The Oregon Department of Justice has opened an investigation into the financial practices of Providence Health & Services, the state’s largest hospital group.
The consumer protection arm of the department is leading the probe, said Kristina Edmunson, spokesperson for the department. It is at this point a civil investigation rather than criminal, she added.
Edmunson declined to elaborate on the subject and scope of the investigation.
But Oregon’s investigation comes about 10 months after the Washington state attorney general filed two lawsuits against Providence and several of its Washington hospitals. Despite its stated mission of serving the poor, Attorney General Bob Ferguson claimed, Providence “engaged in unfair and deceptive practices” aimed at collecting payment from the destitute, even if it meant sending their bills to a collection agency.
Providence did not immediately comment on the Oregon investigation.
In late September, The New York Times published a lengthy investigative series looking at strategies Providence adopted at the suggestion of consultants from McKinsey & Co. to increase collections from poor patients. The news organization found that Providence and other nonprofit hospitals routinely tried to compel patients to pay even when they were eligible for free care.
Providence is one of the largest hospital chains in the country with major operations up and down the West Coast, New Mexico and west Texas. Its total operating revenue surpassed $27 billion in 2021. It finished the year with $1.1 billion in cash in the bank and total assets of $34.8 billion. Providence paid its top executive, Rod Hochman, $10 million in 2020.
Providence, founded by Catholic nuns, has a stated mission of serving the poor. In return for complying with that mission, the government has granted Providence nonprofit status, meaning it pays no income taxes.
Ferguson claims Providence has adopted a new hard-nosed strategy its founding nuns wouldn’t recognize.
“Rather than screening patients for charity care eligibility, Providence trains and encourages its agents to create the impression that all of its patients are obligated to pay for their care regardless of their income level,” Ferguson alleged in the lawsuit. “Even when Providence identifies charity care qualified patients, it sends many of their accounts to Debt Collectors in hopes that it can extract some payment from patients Providence knows cannot afford to pay.”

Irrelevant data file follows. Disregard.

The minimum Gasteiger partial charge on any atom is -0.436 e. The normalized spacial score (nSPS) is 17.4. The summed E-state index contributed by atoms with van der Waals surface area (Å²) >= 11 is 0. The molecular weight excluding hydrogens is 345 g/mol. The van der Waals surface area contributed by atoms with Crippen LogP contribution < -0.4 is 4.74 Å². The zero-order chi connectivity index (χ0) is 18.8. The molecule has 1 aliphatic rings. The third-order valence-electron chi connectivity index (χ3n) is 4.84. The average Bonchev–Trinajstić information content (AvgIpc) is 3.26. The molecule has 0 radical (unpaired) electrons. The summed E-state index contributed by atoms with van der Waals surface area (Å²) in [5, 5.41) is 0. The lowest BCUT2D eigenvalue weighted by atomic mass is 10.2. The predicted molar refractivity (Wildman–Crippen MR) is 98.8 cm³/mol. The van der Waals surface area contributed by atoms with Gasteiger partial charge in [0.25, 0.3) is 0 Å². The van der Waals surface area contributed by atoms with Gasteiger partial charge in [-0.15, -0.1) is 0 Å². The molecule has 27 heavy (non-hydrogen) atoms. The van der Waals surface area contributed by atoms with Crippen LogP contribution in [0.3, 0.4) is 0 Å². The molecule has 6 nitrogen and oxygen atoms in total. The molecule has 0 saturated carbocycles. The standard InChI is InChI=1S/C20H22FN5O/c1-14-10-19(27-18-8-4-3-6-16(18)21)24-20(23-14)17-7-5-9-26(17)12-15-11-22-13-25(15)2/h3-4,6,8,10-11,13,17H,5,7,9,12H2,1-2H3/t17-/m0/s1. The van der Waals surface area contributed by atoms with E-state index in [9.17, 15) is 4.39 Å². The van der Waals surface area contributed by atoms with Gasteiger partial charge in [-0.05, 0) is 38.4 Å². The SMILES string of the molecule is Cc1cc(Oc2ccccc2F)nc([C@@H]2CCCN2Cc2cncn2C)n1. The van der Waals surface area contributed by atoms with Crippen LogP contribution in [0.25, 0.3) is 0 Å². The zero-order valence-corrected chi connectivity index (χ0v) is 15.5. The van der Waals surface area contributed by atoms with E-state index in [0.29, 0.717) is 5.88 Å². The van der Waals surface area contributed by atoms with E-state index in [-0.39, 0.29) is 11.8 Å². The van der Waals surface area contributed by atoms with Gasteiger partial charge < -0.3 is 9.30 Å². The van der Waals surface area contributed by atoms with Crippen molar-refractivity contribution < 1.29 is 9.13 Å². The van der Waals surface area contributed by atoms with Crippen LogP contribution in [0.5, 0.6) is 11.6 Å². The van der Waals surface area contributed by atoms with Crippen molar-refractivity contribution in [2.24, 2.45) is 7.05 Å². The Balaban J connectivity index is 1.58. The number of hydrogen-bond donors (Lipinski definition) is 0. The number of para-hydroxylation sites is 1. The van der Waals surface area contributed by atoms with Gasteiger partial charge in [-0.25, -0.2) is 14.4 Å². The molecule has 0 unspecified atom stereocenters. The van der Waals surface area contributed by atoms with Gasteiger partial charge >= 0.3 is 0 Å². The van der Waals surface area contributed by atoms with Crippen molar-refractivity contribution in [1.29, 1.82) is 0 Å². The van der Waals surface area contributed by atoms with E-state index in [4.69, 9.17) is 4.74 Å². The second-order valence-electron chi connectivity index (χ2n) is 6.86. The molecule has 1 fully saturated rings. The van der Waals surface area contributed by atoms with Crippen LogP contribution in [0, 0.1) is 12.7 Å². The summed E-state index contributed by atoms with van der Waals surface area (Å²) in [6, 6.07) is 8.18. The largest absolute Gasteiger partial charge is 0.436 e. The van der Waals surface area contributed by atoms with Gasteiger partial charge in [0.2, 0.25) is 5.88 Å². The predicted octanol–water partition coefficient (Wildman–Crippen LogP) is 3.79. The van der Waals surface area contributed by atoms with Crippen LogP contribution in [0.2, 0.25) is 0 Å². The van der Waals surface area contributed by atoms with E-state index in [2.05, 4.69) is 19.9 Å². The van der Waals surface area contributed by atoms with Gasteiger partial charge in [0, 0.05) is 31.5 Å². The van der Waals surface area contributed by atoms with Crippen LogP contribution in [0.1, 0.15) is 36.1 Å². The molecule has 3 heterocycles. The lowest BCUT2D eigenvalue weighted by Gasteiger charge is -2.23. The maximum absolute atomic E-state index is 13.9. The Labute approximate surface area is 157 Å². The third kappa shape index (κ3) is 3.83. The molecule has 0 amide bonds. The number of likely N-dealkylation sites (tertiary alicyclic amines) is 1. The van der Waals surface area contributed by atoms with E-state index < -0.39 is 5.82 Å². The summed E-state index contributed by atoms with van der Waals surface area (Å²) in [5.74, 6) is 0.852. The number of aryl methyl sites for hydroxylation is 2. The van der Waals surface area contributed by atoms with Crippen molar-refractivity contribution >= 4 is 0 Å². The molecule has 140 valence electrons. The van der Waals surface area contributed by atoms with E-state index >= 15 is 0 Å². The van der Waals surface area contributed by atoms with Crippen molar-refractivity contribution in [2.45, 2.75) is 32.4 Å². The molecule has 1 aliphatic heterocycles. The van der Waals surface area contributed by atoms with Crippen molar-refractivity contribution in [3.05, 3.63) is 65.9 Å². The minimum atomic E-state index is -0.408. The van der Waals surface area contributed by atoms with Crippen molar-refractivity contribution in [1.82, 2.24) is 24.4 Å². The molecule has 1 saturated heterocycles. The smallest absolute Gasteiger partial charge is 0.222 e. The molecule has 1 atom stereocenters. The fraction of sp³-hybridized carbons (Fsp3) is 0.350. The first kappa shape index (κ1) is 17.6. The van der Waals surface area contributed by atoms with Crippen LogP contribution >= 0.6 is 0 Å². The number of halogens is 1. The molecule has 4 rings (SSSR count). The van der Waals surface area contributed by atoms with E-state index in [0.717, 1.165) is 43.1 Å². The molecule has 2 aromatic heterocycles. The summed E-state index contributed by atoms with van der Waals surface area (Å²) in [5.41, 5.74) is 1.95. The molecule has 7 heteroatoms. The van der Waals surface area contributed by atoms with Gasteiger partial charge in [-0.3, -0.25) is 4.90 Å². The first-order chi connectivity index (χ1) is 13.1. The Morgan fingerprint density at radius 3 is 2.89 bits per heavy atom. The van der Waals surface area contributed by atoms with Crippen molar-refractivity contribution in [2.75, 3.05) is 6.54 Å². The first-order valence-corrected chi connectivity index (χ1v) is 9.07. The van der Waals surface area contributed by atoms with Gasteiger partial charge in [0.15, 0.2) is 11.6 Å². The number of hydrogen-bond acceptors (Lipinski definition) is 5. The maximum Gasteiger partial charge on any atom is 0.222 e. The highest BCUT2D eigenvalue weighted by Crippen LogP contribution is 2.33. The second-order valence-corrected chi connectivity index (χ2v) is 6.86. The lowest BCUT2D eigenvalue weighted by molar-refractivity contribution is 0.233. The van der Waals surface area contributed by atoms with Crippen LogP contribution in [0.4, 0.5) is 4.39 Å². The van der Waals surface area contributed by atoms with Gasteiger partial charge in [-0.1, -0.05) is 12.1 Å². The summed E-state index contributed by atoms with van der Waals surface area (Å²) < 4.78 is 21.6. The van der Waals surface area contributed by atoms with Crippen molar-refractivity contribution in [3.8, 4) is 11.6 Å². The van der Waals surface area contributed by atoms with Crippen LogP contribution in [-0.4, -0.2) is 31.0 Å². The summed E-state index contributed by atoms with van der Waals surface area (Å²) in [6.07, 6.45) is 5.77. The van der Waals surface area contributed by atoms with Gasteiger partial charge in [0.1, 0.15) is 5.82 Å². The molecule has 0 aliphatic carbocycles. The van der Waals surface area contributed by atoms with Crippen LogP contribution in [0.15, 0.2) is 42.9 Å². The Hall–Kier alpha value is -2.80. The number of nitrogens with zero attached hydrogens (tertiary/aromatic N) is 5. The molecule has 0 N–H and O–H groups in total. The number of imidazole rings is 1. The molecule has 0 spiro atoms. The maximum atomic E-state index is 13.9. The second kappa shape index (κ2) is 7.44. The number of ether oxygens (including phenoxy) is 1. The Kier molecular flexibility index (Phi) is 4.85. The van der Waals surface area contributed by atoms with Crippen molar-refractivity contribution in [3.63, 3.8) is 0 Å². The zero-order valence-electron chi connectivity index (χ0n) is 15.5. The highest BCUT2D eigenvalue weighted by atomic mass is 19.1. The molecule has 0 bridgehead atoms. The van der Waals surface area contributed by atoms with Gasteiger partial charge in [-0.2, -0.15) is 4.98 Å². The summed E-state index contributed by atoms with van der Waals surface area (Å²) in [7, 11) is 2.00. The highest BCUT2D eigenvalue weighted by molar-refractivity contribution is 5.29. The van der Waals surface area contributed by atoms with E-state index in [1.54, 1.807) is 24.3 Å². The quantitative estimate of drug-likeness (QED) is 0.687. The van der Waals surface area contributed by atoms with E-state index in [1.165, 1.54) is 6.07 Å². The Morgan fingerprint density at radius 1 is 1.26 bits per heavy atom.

Providence denies all wrongdoing. In an email to employees sent the morning after the Times story published, Providence called it an “absurd narrative.”
“Last year, we provided charity care to 266,000 individuals in need,” Providence told its employees. “We also continue to increase our community benefit levels year over year even as we sustain significant operating losses as a family of organizations — including more than nearly $1 billion in losses so far this year. These losses do not and will not affect our commitment to our Mission.”
Providence did, however, begin contacting patients and refunding payments in September, after being contacted by the Times but before its story was published. The health system said that was already in the works.
Ferguson expanded his case against Providence in August. He amended the complaint to include two new defendants, Harris & Harris and Optimum Outcomes, both collections agencies hired by the hospital chain.
The legal and PR problems come as Providence and most of the rest of the region’s hospitals are struggling mightily to adapt to a difficult new post-COVID reality of labor shortages that has bogged down the normal patient discharge process.
Replacing a generation of nurses burned out and fed up by the pandemic and bearing the cost of patients stuck in treatment wards has pushed hospitals deeply into the red. Providence losses in the first half of the year totaled a prodigious $5.24 billion.
Much of that loss stemmed from investment setbacks. On an operating basis, expenses exceeded revenue by $934 million.
— Jeff Manning, email@example.com